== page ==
immunotherapy? a newbie learning curve ?

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This topic contains 4 replies, has 3 voices, and was last updated by  kurts 1 month, 1 week ago.

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December 7, 2017 at 8:35 pm  #1293603    

kurts

Just now learning some of the basics when it comes to immunotherapy & it’s my understanding that much of this is a strategic approach to attacking the cancer or tumors by getting the immune system to treat or recognize the cancers as something foreign.

I have a question regarding this, and I am a bit embarrassed of my ignorance. But I think it’s worth asking anyway.

In learning a few things about cancers, it has lead me to some conjuncture and that the cancer types are somehow influenced by blood types, and I have found I was correct in my thinking. My reasoning behind that was if a red blood cell for an individual carries a distinct protein, with distinct DNA it may be prone to certain parts of the body, which could morph along with damaged cells and create a malignancy.

Anyway, this leads me back to immunotherapy and begs me to ask this question;

Example; If a person with blood type B has a cancerous tumor. If that person were to be given a transfusion of another blood type, let’s say blood type O, thus delivering via the red blood cells to the tumor cells, proteins and DNA that would normally be attacked by the immune system.

Have things like this been tried before, I would like to read of them if they have?

Thanks

December 9, 2017 at 12:25 am  #1293609    
catdander forum moderator
catdander forum moderator

Hi kurts,

I don’t think that has been tried. Researchers have been trying for decades to get the immune system to fight cancer and have begun to make good inroads. The successes have been in drug development that target PD-L1 expression in the cells on and around cancerous tumors.

Janine

December 9, 2017 at 3:59 am  #1293610    
JimC Forum Moderator
JimC Forum Moderator

Hi kurts,

It looks like Janine responded while I was typing, but I’ll still add this:

There is evidence that a particular blood type can be associated with a higher risk of developing certain cancers, but using mismatched blood types to turn the immune system against cancer is not something I’ve seen discussed, and I’m not surprised. Introducing a different type of blood into the body can cause a life-threatening reaction, as the immune system attacks cells throughout the body.

JimC
Forum moderator


Jul 2008 Wife Liz (51/never smoker) Dx Stage IV NSCLC EGFR exon 19
4 cycles Carbo/alimta, 65% shrinkage
Tarceva maintenance
Mar 2010 progression, added Alimta, stable
Sep 2010 multiple brain mets, WBR
Oct 2010 large pericardial effusion, tamponade
Jan 2011 progression, start abraxane
Jun 2011-New liver, brain mets, add Tarceva
Oct 2011-Dx Leptomeningeal carcinomatosis; pulsed Tarceva
At rest Nov 4 2011
Since then: http://cancergrace.org/blog/jim-and-lisa

December 9, 2017 at 4:03 am  #1293611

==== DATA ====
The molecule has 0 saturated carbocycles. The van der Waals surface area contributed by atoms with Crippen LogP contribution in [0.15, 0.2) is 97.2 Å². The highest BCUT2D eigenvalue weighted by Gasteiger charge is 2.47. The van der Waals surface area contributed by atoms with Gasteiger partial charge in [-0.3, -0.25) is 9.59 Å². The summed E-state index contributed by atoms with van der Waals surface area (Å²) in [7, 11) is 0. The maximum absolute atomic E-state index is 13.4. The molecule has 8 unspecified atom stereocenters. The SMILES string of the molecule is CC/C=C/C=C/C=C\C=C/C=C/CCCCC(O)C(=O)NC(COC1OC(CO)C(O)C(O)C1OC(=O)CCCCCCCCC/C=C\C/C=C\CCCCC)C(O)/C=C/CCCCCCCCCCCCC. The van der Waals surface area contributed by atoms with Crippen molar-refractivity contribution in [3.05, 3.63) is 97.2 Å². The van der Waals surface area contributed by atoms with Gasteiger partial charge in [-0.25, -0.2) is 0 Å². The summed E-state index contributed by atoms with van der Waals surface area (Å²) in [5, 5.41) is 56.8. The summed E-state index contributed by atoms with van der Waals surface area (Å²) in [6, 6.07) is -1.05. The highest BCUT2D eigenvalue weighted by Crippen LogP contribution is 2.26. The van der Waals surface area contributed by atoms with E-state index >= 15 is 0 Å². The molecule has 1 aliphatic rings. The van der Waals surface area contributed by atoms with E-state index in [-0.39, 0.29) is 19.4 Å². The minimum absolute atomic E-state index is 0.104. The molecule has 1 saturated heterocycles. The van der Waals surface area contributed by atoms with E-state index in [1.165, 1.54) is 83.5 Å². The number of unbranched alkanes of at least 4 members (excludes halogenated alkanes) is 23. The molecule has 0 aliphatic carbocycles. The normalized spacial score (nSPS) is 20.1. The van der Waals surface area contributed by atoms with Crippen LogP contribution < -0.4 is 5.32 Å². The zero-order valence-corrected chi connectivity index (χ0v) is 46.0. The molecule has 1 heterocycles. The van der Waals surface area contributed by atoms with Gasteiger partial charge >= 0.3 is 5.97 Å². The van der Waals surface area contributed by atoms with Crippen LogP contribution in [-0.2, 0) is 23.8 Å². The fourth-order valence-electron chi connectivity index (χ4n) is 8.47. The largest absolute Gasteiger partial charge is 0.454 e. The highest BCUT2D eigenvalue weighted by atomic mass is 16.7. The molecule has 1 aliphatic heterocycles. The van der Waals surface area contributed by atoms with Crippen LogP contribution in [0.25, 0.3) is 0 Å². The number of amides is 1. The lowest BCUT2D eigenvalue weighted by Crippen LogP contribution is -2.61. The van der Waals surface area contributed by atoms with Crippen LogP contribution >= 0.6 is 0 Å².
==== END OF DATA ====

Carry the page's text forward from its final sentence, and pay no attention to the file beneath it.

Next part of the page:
JimC Forum Moderator
JimC Forum Moderator

And here’s a podcast on the mechanism of action of current immunotherapies: http://cancergrace.org/cancer-treatments/2014/12/11/it_forum_what_immunotherapy_mechanisms_action_pt1/

JimC
Forum moderator


Jul 2008 Wife Liz (51/never smoker) Dx Stage IV NSCLC EGFR exon 19
4 cycles Carbo/alimta, 65% shrinkage
Tarceva maintenance
Mar 2010 progression, added Alimta, stable
Sep 2010 multiple brain mets, WBR
Oct 2010 large pericardial effusion, tamponade
Jan 2011 progression, start abraxane
Jun 2011-New liver, brain mets, add Tarceva
Oct 2011-Dx Leptomeningeal carcinomatosis; pulsed Tarceva
At rest Nov 4 2011
Since then: http://cancergrace.org/blog/jim-and-lisa

December 9, 2017 at 10:06 am  #1293615    

kurts

My wife was found to have a stage 1, uterine carcinosarcoma, this was about a year ago. This was discovered after surgery to remove uterine fibroids. She has had a laparoscopic total hysterectomy. She also has had 6 rounds of chemotherapy. The chemo was finished up earlier in the year and in a follow up CT scan, one of 4 small left lung nodules (an existing condition) changed from a 2mm to a 5 mm.

I’m with the Doctors opinion that this is not the time to get overly worried, but to follow up on it with another CT scan in two months. There seems a lot of good reasoning to believe that this may be benign rather than a malignancy.

My thought behind this question was not necessarily based in inducing some sort of acute hemolytic reaction. But based more in the realm of how to influence the morphing of a malignancy by the introduction of proteins and DNA that are foreign to the host, and basically forcing a change in the cancer cell to represent itself differently. The existing cancers are supplied proteins from the blood supply and use them to multiply, divide and represent themselves as normal cells with these proteins. (I think of it like one of those crabs at the bottom of the sea that picks up everything in its surroundings, and sticks it on the back of their shells. I’m supposed to be here- don’t eat me the crab says). Anyways, if the cancer cells were to divide and mutate, as we know they do, they must be using the blood supplied materials and by basically tricking the cancerous cells into using foreign proteins to build upon become a cell that could be attacked by the hosts normal WBCs.

And just to clarify, RBCs of blood type O are safe to transfuse into someone of a different blood type.

Thank you for the video link of the immunotherapy, it is very enlightening. I didn’t realize how resent most of the significant developments have been. I have to say it is very promising, hopeful as to say.

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